For example, let’s say readers who came to your blog were looking for a freebie on “How to maintain a fit body following a weight loss diet.” But your blog only talked about “recipes for weight loss”, does that make your content bad?
Of course not. It’s just that the TIMING is wrong.
The readers already went through a training that helped them lose weight. Therefore, they weren’t looking for an action plan to lose weight. Instead, they want an action plan on how to maintain the weight that they had lost.
So a targeted freebie meets these criteria:
- It solves a real problem (pain point a person is having)
- The traffic that lands on that page are your target audience
- It’s the right timing for people to want to opt-in for your action plan
5| A good design for your freebie does help increase opt-ins.
I’m not a designer and if you know me, I’m all about writing good and in-depth content. I care minimally about how something looks as long as the purpose is clear and the design is clean.
As more people have email lists, your freebie needs to be on-par with what your competitors are offering too. A well-designed freebie can entice someone to opt-in if they’re on the fence. You can tell when an opt-in form is well-designed and one that’s a template ripoff.
I use to use Mailerlite’s suite of web forms but have switched to using Popup Ally ever since I started using Active Campaign as my email service provider.
(How a Popup Ally Pro opt-in box looks like)
I can’t give you the exact number increase since I also switched freebies and A/B tested other things along the way. On average, I saw my opt-in rate increase 2-6x. I know that’s a wide range, but it really depends on the day.
6| Pick an email service provider, either free or paid.
I’m not going to go deep into this one. I’ve written an entire article on how to choose your first email service provider: the battle was Mailchimp vs. Mailerlite for me.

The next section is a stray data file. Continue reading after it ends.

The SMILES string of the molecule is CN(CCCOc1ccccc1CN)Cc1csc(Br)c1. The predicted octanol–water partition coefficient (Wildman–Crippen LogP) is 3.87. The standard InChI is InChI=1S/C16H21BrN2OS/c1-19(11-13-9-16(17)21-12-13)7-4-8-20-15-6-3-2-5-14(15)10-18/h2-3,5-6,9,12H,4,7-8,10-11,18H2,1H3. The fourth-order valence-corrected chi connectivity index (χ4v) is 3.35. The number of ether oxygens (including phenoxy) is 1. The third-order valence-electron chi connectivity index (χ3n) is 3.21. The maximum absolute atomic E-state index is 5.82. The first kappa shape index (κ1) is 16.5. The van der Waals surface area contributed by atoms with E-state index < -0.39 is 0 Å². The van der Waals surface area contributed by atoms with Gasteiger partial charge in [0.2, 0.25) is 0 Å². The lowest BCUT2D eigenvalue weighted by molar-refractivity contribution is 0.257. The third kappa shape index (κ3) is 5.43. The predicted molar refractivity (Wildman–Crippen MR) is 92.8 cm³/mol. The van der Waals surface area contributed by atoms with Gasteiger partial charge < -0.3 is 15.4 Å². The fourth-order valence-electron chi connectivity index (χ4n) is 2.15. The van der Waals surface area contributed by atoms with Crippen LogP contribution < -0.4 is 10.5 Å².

Many people spend too much time on this stage, but it’s something you can upgrade later on. If you’re a blogger and just starting out, you’ll only need a place to store your contacts and maybe for you to send a couple newsletter emails each month. Once you start getting into fancy automations, that’s when you upgrade.
Still, it only took me less than 2 hours to switch from Mailerlite to Active Campaign and I had about 2-3 sequences at the time.
There are many available options for this:
- Mailchimp (not recommended even though many big bloggers swear by it. Their paid plans are almost as confusing as their user interface.)
- Mailerlite (good for nontech-savvy bloggers on a budget)
- ConvertKit (the email provider made for bloggers by a former blogger)
- ActiveCampaign (what I use and I don’t know why most bloggers don’t use this?? It has everything CK has and more for a much cheaper price! Best bang for your buck.)
7| Increasing the points of entry to your freebie will increase your subscribers.
(via different blog posts, landing pages, paid advertising, sidebar, banner ad)
When I first started my blog, I thought I needed a ton of freebies in order to be successful. That’s not always the case. If you have time to create 10 different freebies, that’s certainly cool.
But what’s even more important is maximizing the points of entry and access to those freebies.
What does that mean?
It means creating one freebie and re-using it in many places and channels:
- The sidebar of your blog
- The banner of your blog
- Inside your blog post
- A separate landing page and drive paid traffic to it
- A landing page where you drive guest blogging traffic to it
- Repurposing a pillar blog post into a webinar and inviting people to sign up for it
- Create a YouTube video and mention and include a freebie at the end
- The options are endless
You remembered our marketing rule of exposing people to something 7x, right?
8| Targeting the right audience and solving a problem is much more important than deciding on what form of freebie to create.
I see so many people asking unproductive questions on Facebook groups that they need ideas for an opt-in freebie. There are tons of free (and paid) content on ideas of what type of freebie to create.
IMO, the part where most noobs make a mistake isn’t on “coming up with an idea.” After all, checklists, cheat sheets, workbooks, webinars, etc., they’re all great ideas. And as rehashed as they are, they still continue to work.
The biggest problem you face when it comes creating your first few freebies is not identifying a problem — and solving that problem in your freebie.
I try to understand my target audience’s pain points through Facebook groups and Pinterest keywords. What people search for tells me a lot about what their questions and problems are. Then intuitively try to get a feel for what they need.